In those days, cash crops represented a relatively small part of the operation. The sheep flock peaked at 10 000 ewes, young ewes and lambs at the height of production in 2010. Michael and his son, Neethling, decided to reduce the numbers. Today, only 2 500 ewes remain.
“We did the sums and realised we couldn’t afford to run so many sheep, as they would be heavy on the land,” Michael explains. “Space is also limited. During times of feed shortages in April and September, we had to buy in. It made economic sense to downscale. Gross profit of sheep [production] in our area is about R1 500/ha, while for wheat and barley it is about R5 000/ha.”
Michael is considering either buying in-lamb ewes or sourcing them from their Karoo farm near De Aar which the family bought in 2011. Michael adds that their land is too valuable to use for raising young ewes. “Locally and internationally, it is becoming a trend for some producers to focus only on one facet of animal production,” he explains.
“For example, some sheep farmers only supply good quality replacement ewes to the market.”
The Dippenaars are not thinking of doing away with the Dohne Merino flock altogether, as sheep still add value to crop production by grazing stubble lands, thereby utilising the economic potential of lupins and oats which form part of the crop rotation system. Sheep also help keep the lands clean by picking up and eating seeds.
“However, we must manage them properly to prevent overgrazing, and remove them from the lands as soon as it starts raining to prevent compaction. This isn’t always easy,” Neethling says.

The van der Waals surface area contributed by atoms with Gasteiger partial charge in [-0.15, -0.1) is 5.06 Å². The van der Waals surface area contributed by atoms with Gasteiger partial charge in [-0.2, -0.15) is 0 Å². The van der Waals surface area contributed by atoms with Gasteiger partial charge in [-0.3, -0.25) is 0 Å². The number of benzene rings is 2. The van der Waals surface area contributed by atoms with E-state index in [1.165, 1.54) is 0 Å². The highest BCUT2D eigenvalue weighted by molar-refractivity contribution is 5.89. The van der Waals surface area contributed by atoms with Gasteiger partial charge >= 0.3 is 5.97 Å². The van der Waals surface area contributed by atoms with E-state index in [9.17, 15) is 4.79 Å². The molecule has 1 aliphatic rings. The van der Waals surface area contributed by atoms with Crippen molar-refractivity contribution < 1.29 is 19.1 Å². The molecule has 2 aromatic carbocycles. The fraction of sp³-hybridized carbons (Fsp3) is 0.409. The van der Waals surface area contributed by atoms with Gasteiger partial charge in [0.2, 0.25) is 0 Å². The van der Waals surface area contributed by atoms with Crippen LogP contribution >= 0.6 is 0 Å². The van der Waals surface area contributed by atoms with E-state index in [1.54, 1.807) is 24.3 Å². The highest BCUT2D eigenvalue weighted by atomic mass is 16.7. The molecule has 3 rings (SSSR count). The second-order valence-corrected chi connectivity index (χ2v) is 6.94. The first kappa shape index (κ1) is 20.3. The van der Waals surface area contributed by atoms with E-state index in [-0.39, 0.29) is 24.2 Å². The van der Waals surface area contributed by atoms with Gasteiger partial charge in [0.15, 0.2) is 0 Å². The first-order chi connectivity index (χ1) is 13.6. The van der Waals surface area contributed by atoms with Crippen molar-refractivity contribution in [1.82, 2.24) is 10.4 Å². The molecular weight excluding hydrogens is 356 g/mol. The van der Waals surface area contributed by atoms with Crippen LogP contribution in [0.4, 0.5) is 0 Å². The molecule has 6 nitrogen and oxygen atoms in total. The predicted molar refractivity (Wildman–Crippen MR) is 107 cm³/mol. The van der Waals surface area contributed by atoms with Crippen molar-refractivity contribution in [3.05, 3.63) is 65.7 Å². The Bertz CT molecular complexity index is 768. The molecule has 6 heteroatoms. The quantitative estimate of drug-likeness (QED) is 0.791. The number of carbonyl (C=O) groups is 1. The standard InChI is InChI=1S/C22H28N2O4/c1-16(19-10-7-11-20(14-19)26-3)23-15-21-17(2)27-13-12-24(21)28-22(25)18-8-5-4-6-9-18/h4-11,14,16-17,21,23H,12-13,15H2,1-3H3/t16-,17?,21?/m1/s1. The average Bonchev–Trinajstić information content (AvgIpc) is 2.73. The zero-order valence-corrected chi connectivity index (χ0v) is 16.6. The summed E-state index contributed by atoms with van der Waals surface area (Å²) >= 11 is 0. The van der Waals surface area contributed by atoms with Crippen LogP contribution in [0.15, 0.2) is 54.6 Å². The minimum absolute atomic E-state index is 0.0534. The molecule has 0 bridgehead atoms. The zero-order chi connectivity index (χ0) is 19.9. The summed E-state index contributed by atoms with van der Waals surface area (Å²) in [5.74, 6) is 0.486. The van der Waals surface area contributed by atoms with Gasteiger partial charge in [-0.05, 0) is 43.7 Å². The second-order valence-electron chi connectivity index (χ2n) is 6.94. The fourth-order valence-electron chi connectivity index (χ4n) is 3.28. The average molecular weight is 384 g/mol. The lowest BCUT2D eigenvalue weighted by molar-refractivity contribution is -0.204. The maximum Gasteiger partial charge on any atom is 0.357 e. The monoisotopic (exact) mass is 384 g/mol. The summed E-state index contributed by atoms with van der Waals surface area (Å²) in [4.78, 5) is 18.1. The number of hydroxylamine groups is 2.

With reduced numbers of sheep on lucerne in the area, this crop has been reduced by at least half, depending on specific production conditions. In contrast, wheat and barley production has increased to 67% of total production.
“We realised that land being transitioned from the lucerne phase to the cash crop phase of the rotation cycle is especially vulnerable to severe weather due to the lack of soil cover,” Neethling explains. “Grain on these lands is vulnerable to drought during the growing phase. Lucerne is reserved only for lands with severe weed problems, such as stick grass (Aristida spp.), while the rest of the land is under continuous cropping with a typical rotation cycle of wheat, barely, canola, and then wheat, barley and lupins.”
However, the Dippenaars allow the lands to ‘guide’ their rotation decisions. On lands without weed problems on which barley achieves a high yield, barley may be planted twice before introducing canola into the rotation system. Neethling says it is possible to plant barley more often in a rotation system using new varieties such as Agulhas and Hessequa that are more disease-resistant than the older cultivars. New fungicides now also make it more economically viable to plant barley twice during a cycle.
Other crops in the rotation are valuable in maintaining sustainable production levels. Canola is the most profitable of these and is especially useful for managing grass weeds. On more marginal soil, oats can partially replace canola to diversify risk. Lupins are less profitable, but seed inoculated with Rhizobium before planting enables these symbiotic nitrogen-fixing bacteria to bind atmospheric nitrogen in the soil.